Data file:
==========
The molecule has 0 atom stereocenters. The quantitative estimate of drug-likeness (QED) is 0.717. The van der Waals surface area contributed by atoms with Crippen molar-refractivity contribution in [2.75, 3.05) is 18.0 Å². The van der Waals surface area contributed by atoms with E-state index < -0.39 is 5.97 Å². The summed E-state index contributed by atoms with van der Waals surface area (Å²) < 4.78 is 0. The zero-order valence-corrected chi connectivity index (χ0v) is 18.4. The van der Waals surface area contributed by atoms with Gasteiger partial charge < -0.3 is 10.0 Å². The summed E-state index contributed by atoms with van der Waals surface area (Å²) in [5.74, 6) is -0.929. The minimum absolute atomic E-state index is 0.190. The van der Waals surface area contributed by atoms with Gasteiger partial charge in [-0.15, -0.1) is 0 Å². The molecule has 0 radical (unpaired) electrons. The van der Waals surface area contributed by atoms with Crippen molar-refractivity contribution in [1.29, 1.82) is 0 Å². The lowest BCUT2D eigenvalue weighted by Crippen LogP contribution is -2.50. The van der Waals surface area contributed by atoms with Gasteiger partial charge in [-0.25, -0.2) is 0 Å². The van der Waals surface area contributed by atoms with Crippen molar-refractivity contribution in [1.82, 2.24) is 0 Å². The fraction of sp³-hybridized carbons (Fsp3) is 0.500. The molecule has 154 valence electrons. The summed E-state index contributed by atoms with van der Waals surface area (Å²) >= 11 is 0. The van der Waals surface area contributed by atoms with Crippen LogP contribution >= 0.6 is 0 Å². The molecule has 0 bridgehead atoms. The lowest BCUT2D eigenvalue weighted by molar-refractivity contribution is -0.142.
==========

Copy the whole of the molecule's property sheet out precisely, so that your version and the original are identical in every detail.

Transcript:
The molecule has 0 atom stereocenters. The quantitative estimate of drug-likeness (QED) is 0.717. The van der Waals surface area contributed by atoms with Crippen molar-refractivity contribution in [2.75, 3.05) is 18.0 Å². The van der Waals surface area contributed by atoms with E-state index < -0.39 is 5.97 Å². The summed E-state index contributed by atoms with van der Waals surface area (Å²) < 4.78 is 0. The zero-order valence-corrected chi connectivity index (χ0v) is 18.4. The van der Waals surface area contributed by atoms with Gasteiger partial charge < -0.3 is 10.0 Å². The summed E-state index contributed by atoms with van der Waals surface area (Å²) in [5.74, 6) is -0.929. The minimum absolute atomic E-state index is 0.190. The van der Waals surface area contributed by atoms with Gasteiger partial charge in [-0.15, -0.1) is 0 Å². The molecule has 0 radical (unpaired) electrons. The van der Waals surface area contributed by atoms with Crippen molar-refractivity contribution in [1.29, 1.82) is 0 Å². The lowest BCUT2D eigenvalue weighted by Crippen LogP contribution is -2.50. The van der Waals surface area contributed by atoms with Gasteiger partial charge in [-0.25, -0.2) is 0 Å². The van der Waals surface area contributed by atoms with Crippen molar-refractivity contribution in [1.82, 2.24) is 0 Å². The fraction of sp³-hybridized carbons (Fsp3) is 0.500. The molecule has 154 valence electrons. The summed E-state index contributed by atoms with van der Waals surface area (Å²) >= 11 is 0. The van der Waals surface area contributed by atoms with Crippen LogP contribution >= 0.6 is 0 Å². The molecule has 0 bridgehead atoms. The lowest BCUT2D eigenvalue weighted by molar-refractivity contribution is -0.142.